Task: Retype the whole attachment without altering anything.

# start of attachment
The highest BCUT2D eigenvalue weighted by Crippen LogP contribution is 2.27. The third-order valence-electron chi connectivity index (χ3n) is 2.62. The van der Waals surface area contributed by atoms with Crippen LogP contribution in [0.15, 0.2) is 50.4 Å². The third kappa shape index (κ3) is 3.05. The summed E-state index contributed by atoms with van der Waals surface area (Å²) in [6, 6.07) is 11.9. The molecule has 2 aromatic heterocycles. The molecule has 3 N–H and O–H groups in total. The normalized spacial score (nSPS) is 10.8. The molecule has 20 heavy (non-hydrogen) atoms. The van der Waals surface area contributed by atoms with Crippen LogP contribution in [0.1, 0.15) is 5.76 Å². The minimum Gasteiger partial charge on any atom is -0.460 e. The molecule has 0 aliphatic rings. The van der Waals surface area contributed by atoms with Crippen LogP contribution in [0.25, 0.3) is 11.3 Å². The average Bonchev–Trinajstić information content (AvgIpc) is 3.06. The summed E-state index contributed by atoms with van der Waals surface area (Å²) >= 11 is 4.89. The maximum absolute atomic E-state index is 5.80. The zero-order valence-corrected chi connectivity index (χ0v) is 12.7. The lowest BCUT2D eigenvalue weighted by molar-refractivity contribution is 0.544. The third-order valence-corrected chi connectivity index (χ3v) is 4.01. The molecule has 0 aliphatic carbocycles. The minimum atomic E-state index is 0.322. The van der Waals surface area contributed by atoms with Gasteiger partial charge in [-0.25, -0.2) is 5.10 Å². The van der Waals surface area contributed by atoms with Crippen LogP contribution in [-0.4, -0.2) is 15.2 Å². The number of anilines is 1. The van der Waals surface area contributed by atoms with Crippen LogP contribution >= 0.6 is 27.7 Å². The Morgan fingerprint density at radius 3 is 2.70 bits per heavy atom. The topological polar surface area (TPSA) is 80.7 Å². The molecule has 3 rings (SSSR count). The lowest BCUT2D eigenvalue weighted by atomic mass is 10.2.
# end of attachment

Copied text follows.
The highest BCUT2D eigenvalue weighted by Crippen LogP contribution is 2.27. The third-order valence-electron chi connectivity index (χ3n) is 2.62. The van der Waals surface area contributed by atoms with Crippen LogP contribution in [0.15, 0.2) is 50.4 Å². The third kappa shape index (κ3) is 3.05. The summed E-state index contributed by atoms with van der Waals surface area (Å²) in [6, 6.07) is 11.9. The molecule has 2 aromatic heterocycles. The molecule has 3 N–H and O–H groups in total. The normalized spacial score (nSPS) is 10.8. The molecule has 20 heavy (non-hydrogen) atoms. The van der Waals surface area contributed by atoms with Crippen LogP contribution in [0.1, 0.15) is 5.76 Å². The minimum Gasteiger partial charge on any atom is -0.460 e. The molecule has 0 aliphatic rings. The van der Waals surface area contributed by atoms with Crippen LogP contribution in [0.25, 0.3) is 11.3 Å². The average Bonchev–Trinajstić information content (AvgIpc) is 3.06. The summed E-state index contributed by atoms with van der Waals surface area (Å²) >= 11 is 4.89. The maximum absolute atomic E-state index is 5.80. The zero-order valence-corrected chi connectivity index (χ0v) is 12.7. The lowest BCUT2D eigenvalue weighted by molar-refractivity contribution is 0.544. The third-order valence-corrected chi connectivity index (χ3v) is 4.01. The molecule has 0 aliphatic carbocycles. The minimum atomic E-state index is 0.322. The van der Waals surface area contributed by atoms with Gasteiger partial charge in [-0.25, -0.2) is 5.10 Å². The van der Waals surface area contributed by atoms with Crippen LogP contribution in [-0.4, -0.2) is 15.2 Å². The number of anilines is 1. The van der Waals surface area contributed by atoms with Crippen LogP contribution >= 0.6 is 27.7 Å². The Morgan fingerprint density at radius 3 is 2.70 bits per heavy atom. The topological polar surface area (TPSA) is 80.7 Å². The molecule has 3 rings (SSSR count). The lowest BCUT2D eigenvalue weighted by atomic mass is 10.2.